Eleonora breaks the news of new exceptions on private copying, broader quotation and parody to enter into force in the UK on 1 October 2014. After some anxiety [here and herethat UK Government could have decided not to introduce them at all, last month this blog reported that the "missing" exceptions were back with basically unchanged draft Statutory Instruments (SIs) [here and here]. Following the House of Lords’ approval of the draft SIs [you can read an early statement from the Open Rights Group here], the copyright Kat par excellence explains what the new IP Minister Baroness Neville-Rolfe says about the reform and tries to figure out what will actually change forthe UK copyright system.

Merpel sinks her claws again into another hot EPO issue, this time focusing on the lack of transparency of Mr Benoît Battistelli’s renewal as Sun-King of Eponia President of one of this weblog’s favourite IP International institutions. Nobody (apart from Mr B and the Chairman of the EPO Administrative Council) reputedly knows the terms of the President’s contract, the negotiations for which are as mysterious as a Dan Brown novel. That is quite odd for an Institution operating in the century of open data -- but not that weird for the glorious fiefdom of Eponia, Merpel notes.

David reports a couple of referrals to the EPO Enlarged Board of Appeals that have slipped past the nose of the IPKat in recent months. The time limit for comments to the Enlarged Board is still running, so a look to David’s post is in order if you want to have your say on: (i) G 3/14: Examination of clarity objections (comments invited by end of August 2014); G 1/14 and G 2/14: consequences of filing of the notice of appeal/paying the appeal fee after the deadline provided by Article 108 EPC (comments invited by end of September 2014).

Jeremy grabs and edits a blogpost by Sarah Wright and Kaisa Mattila (Olswang LLP) which first appeared in a slightly different version on that firm's Fashionista-at-Law weblog) on Birss J’s judgment in Thomas Pink Ltd v Victoria's Secret UK Ltd [2014] EWHC 2631 (Ch). This is about the UK fashion company Thomas Pink claiming Victoria’s Secret’s infringement of the trade mark “Pink”. Among other things, an interesting point concerns the probative value of plaintiff employees’ witness evidence about members of the public being utterly confused by the alleged use of Victoria’s Secret’s “pink”. Conflict of trade marks or conflict of interests? Take a look and form your own opinion.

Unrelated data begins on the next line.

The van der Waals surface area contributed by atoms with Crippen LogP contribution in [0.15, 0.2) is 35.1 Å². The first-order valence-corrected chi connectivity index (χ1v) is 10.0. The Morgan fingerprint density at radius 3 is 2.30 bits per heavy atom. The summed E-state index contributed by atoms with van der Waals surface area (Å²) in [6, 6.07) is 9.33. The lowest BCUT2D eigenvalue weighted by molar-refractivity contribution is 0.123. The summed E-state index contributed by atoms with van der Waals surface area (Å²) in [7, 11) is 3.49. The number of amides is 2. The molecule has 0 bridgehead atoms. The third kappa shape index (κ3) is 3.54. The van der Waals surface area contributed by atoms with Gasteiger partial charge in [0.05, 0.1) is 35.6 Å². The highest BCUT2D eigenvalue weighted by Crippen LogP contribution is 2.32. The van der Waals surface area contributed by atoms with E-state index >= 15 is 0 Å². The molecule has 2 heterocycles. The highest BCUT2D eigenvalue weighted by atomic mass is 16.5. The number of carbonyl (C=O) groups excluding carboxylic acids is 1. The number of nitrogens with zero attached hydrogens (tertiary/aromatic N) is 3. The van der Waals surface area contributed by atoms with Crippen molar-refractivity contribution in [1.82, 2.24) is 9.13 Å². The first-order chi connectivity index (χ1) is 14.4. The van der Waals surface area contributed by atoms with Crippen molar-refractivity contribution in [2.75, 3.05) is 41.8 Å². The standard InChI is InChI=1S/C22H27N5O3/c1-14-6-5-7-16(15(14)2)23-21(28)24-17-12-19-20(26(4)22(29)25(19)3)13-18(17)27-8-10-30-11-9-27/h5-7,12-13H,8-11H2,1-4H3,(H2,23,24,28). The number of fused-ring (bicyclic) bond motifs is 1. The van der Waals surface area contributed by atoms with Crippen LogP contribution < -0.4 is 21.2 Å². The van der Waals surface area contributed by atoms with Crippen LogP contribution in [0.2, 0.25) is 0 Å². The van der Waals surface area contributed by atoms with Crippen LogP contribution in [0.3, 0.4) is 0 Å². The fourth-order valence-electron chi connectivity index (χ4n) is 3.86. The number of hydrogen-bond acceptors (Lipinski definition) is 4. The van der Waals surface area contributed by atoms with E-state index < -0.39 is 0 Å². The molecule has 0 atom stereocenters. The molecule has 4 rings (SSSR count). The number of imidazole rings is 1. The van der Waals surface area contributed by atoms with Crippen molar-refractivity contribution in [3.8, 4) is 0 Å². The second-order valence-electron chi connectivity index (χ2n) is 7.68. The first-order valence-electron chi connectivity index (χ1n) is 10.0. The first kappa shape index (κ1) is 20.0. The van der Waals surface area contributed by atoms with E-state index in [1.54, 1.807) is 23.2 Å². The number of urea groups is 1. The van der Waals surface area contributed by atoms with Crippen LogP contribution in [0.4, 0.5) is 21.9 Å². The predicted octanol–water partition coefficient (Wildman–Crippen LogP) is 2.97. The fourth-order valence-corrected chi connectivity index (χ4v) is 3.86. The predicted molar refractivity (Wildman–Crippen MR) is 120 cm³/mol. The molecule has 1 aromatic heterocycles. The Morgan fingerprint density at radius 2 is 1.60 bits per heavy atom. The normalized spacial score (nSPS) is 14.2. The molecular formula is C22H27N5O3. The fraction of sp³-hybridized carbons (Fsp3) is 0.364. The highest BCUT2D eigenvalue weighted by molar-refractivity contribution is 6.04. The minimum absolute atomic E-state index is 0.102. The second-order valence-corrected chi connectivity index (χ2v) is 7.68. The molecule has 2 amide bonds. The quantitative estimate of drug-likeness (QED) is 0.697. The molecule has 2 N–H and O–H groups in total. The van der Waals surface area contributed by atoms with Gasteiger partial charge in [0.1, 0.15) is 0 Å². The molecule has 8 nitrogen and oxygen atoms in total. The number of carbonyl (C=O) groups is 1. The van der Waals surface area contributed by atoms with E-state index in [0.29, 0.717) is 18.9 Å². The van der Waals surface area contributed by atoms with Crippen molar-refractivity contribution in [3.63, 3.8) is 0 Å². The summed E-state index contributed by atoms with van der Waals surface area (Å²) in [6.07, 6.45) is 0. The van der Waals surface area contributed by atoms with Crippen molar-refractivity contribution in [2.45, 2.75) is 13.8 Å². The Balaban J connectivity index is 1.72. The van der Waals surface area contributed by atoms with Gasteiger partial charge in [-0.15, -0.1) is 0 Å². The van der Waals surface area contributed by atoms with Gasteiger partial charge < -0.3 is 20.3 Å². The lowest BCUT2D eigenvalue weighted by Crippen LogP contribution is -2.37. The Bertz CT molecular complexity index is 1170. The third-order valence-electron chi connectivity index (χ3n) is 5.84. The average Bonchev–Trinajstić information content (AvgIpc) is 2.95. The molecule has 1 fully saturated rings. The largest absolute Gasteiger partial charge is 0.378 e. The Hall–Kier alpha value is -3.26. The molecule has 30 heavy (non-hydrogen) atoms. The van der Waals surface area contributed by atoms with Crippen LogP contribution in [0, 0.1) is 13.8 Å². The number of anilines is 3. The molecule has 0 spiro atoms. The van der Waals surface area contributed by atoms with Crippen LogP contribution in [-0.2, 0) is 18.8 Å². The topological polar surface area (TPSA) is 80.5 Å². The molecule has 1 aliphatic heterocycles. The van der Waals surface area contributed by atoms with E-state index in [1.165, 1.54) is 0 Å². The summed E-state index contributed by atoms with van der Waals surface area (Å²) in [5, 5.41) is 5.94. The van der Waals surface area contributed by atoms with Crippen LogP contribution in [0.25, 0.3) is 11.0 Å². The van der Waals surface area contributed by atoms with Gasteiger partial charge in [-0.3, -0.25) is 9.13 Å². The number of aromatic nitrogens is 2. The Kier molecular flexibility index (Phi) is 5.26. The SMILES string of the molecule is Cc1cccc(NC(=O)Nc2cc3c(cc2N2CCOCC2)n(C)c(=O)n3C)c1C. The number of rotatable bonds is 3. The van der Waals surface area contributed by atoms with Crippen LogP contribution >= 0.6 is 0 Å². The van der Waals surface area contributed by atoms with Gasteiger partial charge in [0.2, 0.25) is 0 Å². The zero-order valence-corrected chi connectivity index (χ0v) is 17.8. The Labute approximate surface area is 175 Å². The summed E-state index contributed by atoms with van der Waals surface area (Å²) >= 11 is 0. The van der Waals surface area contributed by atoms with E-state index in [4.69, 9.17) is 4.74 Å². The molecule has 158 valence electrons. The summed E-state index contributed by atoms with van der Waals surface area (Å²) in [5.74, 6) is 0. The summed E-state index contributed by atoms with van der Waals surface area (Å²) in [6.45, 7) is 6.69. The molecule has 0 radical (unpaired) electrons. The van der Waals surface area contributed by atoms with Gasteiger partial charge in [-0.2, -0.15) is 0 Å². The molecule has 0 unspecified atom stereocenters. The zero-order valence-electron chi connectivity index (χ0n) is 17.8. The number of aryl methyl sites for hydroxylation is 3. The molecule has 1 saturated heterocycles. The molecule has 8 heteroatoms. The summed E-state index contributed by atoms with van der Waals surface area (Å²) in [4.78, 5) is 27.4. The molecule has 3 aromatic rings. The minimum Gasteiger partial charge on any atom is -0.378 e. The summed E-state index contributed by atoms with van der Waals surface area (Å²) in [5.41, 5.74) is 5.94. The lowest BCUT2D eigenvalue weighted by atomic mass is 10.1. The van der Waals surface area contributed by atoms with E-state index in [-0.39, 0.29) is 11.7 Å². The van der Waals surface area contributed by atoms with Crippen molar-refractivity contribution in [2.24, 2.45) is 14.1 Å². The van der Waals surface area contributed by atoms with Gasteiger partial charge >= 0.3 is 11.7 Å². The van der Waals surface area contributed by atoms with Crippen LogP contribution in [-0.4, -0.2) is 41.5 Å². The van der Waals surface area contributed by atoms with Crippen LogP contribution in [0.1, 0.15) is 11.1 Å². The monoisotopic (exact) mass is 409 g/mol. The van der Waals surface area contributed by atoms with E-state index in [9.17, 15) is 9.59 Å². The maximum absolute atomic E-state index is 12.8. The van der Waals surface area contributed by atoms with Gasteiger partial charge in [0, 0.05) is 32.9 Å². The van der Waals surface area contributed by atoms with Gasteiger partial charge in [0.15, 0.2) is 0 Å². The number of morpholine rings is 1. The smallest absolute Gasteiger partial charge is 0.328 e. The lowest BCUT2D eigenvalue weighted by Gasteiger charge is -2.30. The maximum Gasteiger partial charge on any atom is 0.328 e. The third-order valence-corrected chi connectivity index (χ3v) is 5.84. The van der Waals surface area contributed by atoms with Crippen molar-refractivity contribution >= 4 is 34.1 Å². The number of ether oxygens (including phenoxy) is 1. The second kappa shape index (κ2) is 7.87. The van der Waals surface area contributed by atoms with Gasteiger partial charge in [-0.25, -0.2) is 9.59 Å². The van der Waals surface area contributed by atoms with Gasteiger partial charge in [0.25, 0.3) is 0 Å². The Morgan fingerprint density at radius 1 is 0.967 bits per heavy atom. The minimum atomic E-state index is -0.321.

"Christopher Rennie-Smith talks to a Kat" is the new IPKat seminar that will take place on Thursday, 4 September 2014 from 5 P.M. at Collyer Bristow, 4 Bedford Row, London WC1R 4TF, United Kingdom. The Kat at stake is the brilliant Darren, the Christopher Rennie-Smith at stake is Katfriend Christopher Rennie-Smith of Collyer-Bristow. There are many reasons to attend, the most prominent being: (i) it's rumoured that Christopher will face questions like “What really happens when the Board prepares for Oral Proceedings?” and “Do Oral Proceedings ever change the outcome?”; (ii) IPKat blogmeister Jeremy will wander down from to keep order and ensure that fair play prevails; (iii) it’s utterly free; (iv) refreshments will follow. Considering these elements of attraction and the limited space, do your best to register ASAP by emailing the IPKat at with the subject line "Kat Chat".

* The proposed Trade Secrets directive: comments from the Max Planck Institute

As readers will recall, on 28 November 2013 the EU Commission submitted to the Council and to the Parliament a Draft Directive on Trade Secrets protection, then followed on 27 May by a quite divergent version of the Council [on which see this former guest Kat’s blogpost here]. In this post, Katfriend Nuno Sousa e Silva reports about the Max Planck Institute’s comments on the latter. Although “the latter” here means “the Council’s version”, Merpel is honoured that an iconic institution like the Max Planck shares the point first made in Alberto's earlier note about the TS Directive being the possible start of a true harmonisation of unfair competition law on a European level.
Never too late! If you missed the IPKat last week ... Never too late! If you missed the IPKat last week ... Reviewed by Jeremy on Monday, August 04, 2014 Rating: 5


  1. "unfair completion law" -is that intended?

  2. Whoops! Thanks, Anonymous, for picking up this typo, which has now been corrected. We don't yet have a law on unfair completion, but I'm sure that someone in Brussels is planning a harmonised one ...